With the latter half of the decade coming to a close, the solid swing in Irish music towards DIY, both in performance and industry individuals, has become more noticeable than ever. Belfast based promotion company Sizeable Bear have carved out a spot for themselves within the city by incorporating some of the best new acts around the island into their shows. Tonight, they dive into the creative heartland of Limerick for their headline act, firebrand performers Post Punk Podge & the Technohippies.
First on stage was Problem Patterns. Freshly minted off a shortlist nomination for this year’s NI Music Prize (‘Oh Yeah Contender Award’), they light up McHugh’s stage with their signature Riot Grrrl ferocity. After a few minutes, it’s easy to see why they’d earned such a lofty nomination. Their ferocious combination of relentless, unapologetic vocals and aggressive riffage gave no quarter and demanded total attention.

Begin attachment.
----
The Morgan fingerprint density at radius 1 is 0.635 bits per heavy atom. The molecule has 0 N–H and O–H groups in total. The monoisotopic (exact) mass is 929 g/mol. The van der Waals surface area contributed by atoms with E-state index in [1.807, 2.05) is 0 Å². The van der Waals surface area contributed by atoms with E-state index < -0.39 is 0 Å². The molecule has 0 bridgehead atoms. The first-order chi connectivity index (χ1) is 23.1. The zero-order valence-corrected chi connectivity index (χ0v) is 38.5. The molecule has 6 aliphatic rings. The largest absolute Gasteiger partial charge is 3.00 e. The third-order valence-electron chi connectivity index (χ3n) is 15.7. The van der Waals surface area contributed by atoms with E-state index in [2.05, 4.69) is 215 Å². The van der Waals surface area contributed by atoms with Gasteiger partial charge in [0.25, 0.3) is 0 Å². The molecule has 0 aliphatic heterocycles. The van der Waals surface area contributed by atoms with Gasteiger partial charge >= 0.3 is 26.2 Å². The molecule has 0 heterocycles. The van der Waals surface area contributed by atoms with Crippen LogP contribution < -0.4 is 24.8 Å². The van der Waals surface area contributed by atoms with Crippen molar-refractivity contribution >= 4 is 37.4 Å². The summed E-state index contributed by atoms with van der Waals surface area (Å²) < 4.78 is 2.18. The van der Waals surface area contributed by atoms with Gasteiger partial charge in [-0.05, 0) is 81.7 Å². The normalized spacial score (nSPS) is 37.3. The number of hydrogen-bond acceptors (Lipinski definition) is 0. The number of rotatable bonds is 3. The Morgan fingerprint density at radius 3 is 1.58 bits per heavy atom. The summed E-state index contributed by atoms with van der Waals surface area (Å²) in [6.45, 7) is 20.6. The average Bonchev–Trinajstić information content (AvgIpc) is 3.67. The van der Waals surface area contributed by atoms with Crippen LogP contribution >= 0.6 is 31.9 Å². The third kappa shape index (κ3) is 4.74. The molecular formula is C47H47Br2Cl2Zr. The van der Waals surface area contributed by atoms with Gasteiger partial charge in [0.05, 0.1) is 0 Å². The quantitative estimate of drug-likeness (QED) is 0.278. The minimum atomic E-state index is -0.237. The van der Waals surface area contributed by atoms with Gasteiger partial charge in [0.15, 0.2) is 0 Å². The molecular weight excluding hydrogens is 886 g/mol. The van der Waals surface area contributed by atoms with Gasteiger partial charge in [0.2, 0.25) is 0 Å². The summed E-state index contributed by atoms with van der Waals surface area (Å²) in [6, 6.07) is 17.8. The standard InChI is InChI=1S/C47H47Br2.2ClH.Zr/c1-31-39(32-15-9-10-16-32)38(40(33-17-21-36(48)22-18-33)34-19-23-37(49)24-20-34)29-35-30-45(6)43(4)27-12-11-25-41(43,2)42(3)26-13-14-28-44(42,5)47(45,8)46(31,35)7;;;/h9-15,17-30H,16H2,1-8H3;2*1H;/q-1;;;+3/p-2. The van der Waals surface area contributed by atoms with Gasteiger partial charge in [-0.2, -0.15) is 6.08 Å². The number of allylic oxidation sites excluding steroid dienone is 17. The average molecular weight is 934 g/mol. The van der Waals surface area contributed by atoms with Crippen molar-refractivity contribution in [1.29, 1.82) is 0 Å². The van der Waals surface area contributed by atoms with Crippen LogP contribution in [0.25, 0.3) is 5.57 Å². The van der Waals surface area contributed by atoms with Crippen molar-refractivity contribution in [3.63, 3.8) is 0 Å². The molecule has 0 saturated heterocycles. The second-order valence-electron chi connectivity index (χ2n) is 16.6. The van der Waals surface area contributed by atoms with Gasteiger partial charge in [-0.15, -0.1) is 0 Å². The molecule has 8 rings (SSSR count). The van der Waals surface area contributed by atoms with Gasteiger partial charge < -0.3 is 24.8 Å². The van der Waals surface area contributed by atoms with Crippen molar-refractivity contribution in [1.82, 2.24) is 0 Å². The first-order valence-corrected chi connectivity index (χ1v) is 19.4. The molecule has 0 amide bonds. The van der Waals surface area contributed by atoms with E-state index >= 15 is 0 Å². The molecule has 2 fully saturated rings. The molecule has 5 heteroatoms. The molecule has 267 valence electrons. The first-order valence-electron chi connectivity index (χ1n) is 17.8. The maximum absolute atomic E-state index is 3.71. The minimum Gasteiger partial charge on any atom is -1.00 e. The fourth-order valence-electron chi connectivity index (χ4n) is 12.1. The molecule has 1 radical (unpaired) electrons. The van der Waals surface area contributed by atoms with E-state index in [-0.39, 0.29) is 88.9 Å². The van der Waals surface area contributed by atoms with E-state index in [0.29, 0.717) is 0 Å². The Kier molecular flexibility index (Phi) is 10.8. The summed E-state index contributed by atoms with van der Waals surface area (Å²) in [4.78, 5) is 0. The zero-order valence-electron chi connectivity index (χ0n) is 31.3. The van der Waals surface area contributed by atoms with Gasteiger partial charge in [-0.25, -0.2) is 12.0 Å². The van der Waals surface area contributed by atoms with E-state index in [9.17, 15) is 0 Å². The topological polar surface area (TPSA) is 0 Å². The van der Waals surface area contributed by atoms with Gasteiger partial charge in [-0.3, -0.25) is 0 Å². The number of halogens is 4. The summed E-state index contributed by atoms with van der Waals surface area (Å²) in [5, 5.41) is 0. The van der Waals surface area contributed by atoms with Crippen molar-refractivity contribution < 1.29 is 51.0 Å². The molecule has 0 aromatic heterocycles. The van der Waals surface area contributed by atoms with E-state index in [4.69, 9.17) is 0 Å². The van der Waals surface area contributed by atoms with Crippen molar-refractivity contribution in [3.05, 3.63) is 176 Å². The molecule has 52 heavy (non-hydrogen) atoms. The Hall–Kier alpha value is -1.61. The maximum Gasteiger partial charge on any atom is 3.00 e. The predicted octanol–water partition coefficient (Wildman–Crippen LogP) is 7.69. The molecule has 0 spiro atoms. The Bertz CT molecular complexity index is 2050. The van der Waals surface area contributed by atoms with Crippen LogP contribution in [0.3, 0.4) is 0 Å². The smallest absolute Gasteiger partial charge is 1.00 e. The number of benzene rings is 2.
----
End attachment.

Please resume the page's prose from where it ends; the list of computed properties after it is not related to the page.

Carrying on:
Next to take centre stage was alt/punk rockers Mob Wife, who adopted a similar onslaught-esque approach to their set. Highlighted by screaming vocals and punchy percussion, they managed to transfer much of their energetic recorded sound into a tangible live presence. With their blend of post-rock noise, punk rhythms and no small amount of contumacy, Mob Wife were on top form.
Soon, Limerick headliners Post Punk Podge & the Technohippies introduce themselves to the crowd. And let me begin by saying everything you’ve heard about the group – it’s all true. A revelation as a live act, PPP did everything but bring McHughs crashing down around us during their set. With elements of theatre mixed into a live set that had the crowd reeling from start to finish (did they play for two hours? It felt like it. I hope they did), the group had a sense of devilment about them that is equal parts satirical and deadly serious.
It is no hyperbole to dub them as one of the most arresting and terrifying acts at present in Ireland. Frontman Podge spent most of his set embedded in the crowd, powered by an adrenaline inspired euphoric frenzy that had the walls sweating. A debut Belfast show for the ages, we can only hope they don’t wait so long before returning.